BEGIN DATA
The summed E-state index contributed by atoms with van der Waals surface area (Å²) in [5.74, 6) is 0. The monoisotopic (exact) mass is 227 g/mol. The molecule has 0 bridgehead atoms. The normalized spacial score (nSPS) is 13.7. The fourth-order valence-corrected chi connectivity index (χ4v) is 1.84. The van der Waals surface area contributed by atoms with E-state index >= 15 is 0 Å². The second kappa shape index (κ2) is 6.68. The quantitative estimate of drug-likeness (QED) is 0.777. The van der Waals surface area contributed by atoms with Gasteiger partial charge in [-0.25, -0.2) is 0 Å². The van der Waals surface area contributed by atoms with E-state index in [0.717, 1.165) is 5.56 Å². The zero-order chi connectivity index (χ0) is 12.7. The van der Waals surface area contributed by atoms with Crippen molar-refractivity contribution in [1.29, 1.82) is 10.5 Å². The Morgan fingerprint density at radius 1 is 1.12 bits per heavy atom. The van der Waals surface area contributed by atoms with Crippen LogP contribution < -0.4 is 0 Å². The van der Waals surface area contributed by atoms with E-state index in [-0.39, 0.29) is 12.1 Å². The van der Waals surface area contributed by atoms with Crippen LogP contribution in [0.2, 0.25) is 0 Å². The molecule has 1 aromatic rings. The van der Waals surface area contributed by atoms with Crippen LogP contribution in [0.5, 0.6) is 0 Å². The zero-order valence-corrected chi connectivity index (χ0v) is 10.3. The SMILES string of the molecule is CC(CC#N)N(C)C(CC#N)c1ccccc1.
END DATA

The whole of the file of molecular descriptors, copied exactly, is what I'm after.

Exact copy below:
The summed E-state index contributed by atoms with van der Waals surface area (Å²) in [5.74, 6) is 0. The monoisotopic (exact) mass is 227 g/mol. The molecule has 0 bridgehead atoms. The normalized spacial score (nSPS) is 13.7. The fourth-order valence-corrected chi connectivity index (χ4v) is 1.84. The van der Waals surface area contributed by atoms with E-state index >= 15 is 0 Å². The second kappa shape index (κ2) is 6.68. The quantitative estimate of drug-likeness (QED) is 0.777. The van der Waals surface area contributed by atoms with Gasteiger partial charge in [-0.25, -0.2) is 0 Å². The van der Waals surface area contributed by atoms with E-state index in [0.717, 1.165) is 5.56 Å². The zero-order chi connectivity index (χ0) is 12.7. The van der Waals surface area contributed by atoms with Crippen molar-refractivity contribution in [1.29, 1.82) is 10.5 Å². The Morgan fingerprint density at radius 1 is 1.12 bits per heavy atom. The van der Waals surface area contributed by atoms with Crippen LogP contribution < -0.4 is 0 Å². The van der Waals surface area contributed by atoms with E-state index in [-0.39, 0.29) is 12.1 Å². The van der Waals surface area contributed by atoms with Crippen LogP contribution in [0.2, 0.25) is 0 Å². The molecule has 1 aromatic rings. The van der Waals surface area contributed by atoms with Crippen LogP contribution in [0.5, 0.6) is 0 Å². The zero-order valence-corrected chi connectivity index (χ0v) is 10.3. The SMILES string of the molecule is CC(CC#N)N(C)C(CC#N)c1ccccc1.